Jonathan Hill’s appointment to an influential portfolio provides an opportunity for the UK to work for the British people who see reform and change in the EU, not defeat and exit, as the real prize, writes Peter Wilding.
Peter Wilding is the director of British Influence, which campaigns to keep the UK in the EU.
A dud, a fiasco, a damp squib. These were just some of the epithets naysayers used in the past few weeks to characterise the likely outcome of the allocation of jobs in the new European Commission when it came to the UK’s commissioner Jonathan Hill.
Lord Hill was called everything from an “arch-federalist” to a “rabid Eurosceptic” as well as “dull”, “boring”, “a nobody”, and an “unknown”. Nigel Farage was adamant that he could not get a serious job because, in his warped view, the UK is hated and sidelined in Europe.
Others spent the summer talking Britain’s chances down, backed by their conviction that the UK has no influence with its allies at all. At best Lord Who should be happy to get the job of commissioner for paper-clips, they said. And how the establishment chortled.
Despite this hopeless, self-defeating negativity, what happened instead is that the new European Commission President Jean Claude Juncker, a man with whom David Cameron certainly did not play his cards right, put Hill in charge of the newly created portfolio for financial stability, financial services and capital markets union, saying Britain is a vital player, key to Europe’s success. Farage scowled. Any UK success is a failure for him.
Britain’s achievement came as Juncker unveiled a revamped European Commission with seven powerful vice-presidents, or super-commissioners, who will be steering and coordinating the work of a number of commissioners in key policy areas. One such vice-president (the Netherlands’ Anglophile Frans Timmermans) will be Juncker’s right-hand man and act, for the very first time, as a dedicated red tape tsar, guaranteeing that “every Commission proposal is truly required and that the aims cannot best be achieved by member states”.
This is very good news indeed in three distinct ways.
Firstly, given the importance of the City and financial services in general to our economy, this portfolio must reassure critics and doubters about Britain’s ability to protect its financial sector in the coming years and steer Europe towards the necessary reforms in this field, including the creation of a capital markets union.
Secondly, the wider restructuring of the Commission demonstrates that Jean-Claude Juncker, who has been called every name under the sun by the Europhobic commentariat, means to uphold the EU leaders’ Strategic Agenda as agreed back in June and focus on growth. The Commission now looks better equipped to deal with the economic challenges that face the EU with a team centred on creating competitiveness, job creation, a broader and deeper single market, more effective decision-making and greater accountability.
Britain’s main European allies, the countries which share our desire for a more prosperous, more effective, reformed Europe, have been put in charge of portfolios which are critical to the pursuit of these reforms. Aside from a top Dutchman in charge of cutting red tape, we have an Estonian in charge of the digital single market, a Pole in charge of the internal market, a Finn in charge of competition and a Swede in charge of trade.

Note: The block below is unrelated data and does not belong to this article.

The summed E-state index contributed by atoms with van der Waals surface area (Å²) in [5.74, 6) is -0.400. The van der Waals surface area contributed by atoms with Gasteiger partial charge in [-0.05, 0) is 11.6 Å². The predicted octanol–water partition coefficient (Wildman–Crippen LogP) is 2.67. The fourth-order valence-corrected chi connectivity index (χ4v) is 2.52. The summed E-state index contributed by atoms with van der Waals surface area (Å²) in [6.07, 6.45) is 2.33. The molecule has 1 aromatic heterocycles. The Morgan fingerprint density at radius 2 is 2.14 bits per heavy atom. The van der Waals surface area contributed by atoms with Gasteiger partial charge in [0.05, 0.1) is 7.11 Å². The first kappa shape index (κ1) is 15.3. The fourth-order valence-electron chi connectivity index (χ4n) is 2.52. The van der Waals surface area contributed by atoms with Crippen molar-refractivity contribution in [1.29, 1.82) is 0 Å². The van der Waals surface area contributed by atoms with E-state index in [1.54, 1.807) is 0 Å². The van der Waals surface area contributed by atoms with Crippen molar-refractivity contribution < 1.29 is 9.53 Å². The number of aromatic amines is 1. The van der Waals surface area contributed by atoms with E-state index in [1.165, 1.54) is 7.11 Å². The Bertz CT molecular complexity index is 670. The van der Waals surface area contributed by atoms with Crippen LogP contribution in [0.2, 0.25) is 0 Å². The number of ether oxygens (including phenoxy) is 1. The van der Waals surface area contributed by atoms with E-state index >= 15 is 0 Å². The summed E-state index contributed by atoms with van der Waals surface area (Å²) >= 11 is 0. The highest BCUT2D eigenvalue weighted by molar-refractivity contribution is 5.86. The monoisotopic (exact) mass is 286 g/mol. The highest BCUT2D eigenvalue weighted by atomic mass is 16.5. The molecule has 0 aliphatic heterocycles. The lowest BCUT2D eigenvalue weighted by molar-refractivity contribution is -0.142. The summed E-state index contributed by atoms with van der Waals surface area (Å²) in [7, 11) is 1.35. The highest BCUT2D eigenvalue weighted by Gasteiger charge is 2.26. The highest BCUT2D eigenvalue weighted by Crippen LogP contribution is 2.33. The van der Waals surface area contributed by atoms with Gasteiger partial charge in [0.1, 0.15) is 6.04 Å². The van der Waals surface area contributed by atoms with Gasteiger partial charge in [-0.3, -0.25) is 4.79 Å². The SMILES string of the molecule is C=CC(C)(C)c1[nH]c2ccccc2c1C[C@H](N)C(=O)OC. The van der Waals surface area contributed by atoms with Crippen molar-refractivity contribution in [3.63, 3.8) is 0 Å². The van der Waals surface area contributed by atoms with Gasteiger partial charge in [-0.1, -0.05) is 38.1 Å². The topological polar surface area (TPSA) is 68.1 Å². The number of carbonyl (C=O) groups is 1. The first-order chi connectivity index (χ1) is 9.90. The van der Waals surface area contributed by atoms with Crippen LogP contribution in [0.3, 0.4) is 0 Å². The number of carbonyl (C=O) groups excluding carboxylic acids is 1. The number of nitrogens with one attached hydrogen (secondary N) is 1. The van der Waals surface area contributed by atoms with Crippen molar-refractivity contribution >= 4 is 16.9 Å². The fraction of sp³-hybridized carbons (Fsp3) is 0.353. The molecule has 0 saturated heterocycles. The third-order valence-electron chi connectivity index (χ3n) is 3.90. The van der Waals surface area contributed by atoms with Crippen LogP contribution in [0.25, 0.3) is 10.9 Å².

Thirdly, the announcement is a body blow to the cynics and the defeatists whose lack of ambition has dominated the European debate in this country since the European Parliament elections in May and for too many years before. It shows that British influence in the EU is real and can deliver results if we choose to engage. We do have allies, they want us to stay in, they share our desire for reform and they believe in most of our goals for reform. There is ample scope and space to negotiate with them so that we all get a better Europe.
But this influence will wane if, instead of grabbing the Strategic Agenda with both hands and pressing for timetables and deliverables, our beleaguered diplomats are sent on kamikaze missions to deliver flying pigs and golden unicorns.
This is not to say that the news about Lord Hill’s portfolio pleased everyone. The portfolio which would have been “disastrous” for us not to get is already a “meaningless bribe” to some people at the overexcited yet terminally depressed end of the Twittersphere.
The drastic loss of influence which was predicted was turned on its head. Britain won’t be able to influence policy though Hill after all, write some, after a Wikipedia crash course on EU affairs, as commissioners “don’t represent their countries”.
But you cannot have it both ways: either these jobs don’t matter and therefore no slight on Britain would be implied with a relatively unimportant portfolio, or they do confer prestige on the countries of the holders, in which case this is a great victory for Britain. If Hill got the paperclips portfolio, do you think the europhobes would shrug with indifference? Of course not.
This is an important moment for the UK but it is even more important for the wider EU. The restructuring of the Commission to place an emphasis on action to develop economic growth is a real move forward. The UK must seize this opportunity to make a reality of its own reform agenda and work for the vast majority of British people who see reform and change in the EU, not defeat and exit, as the real prize.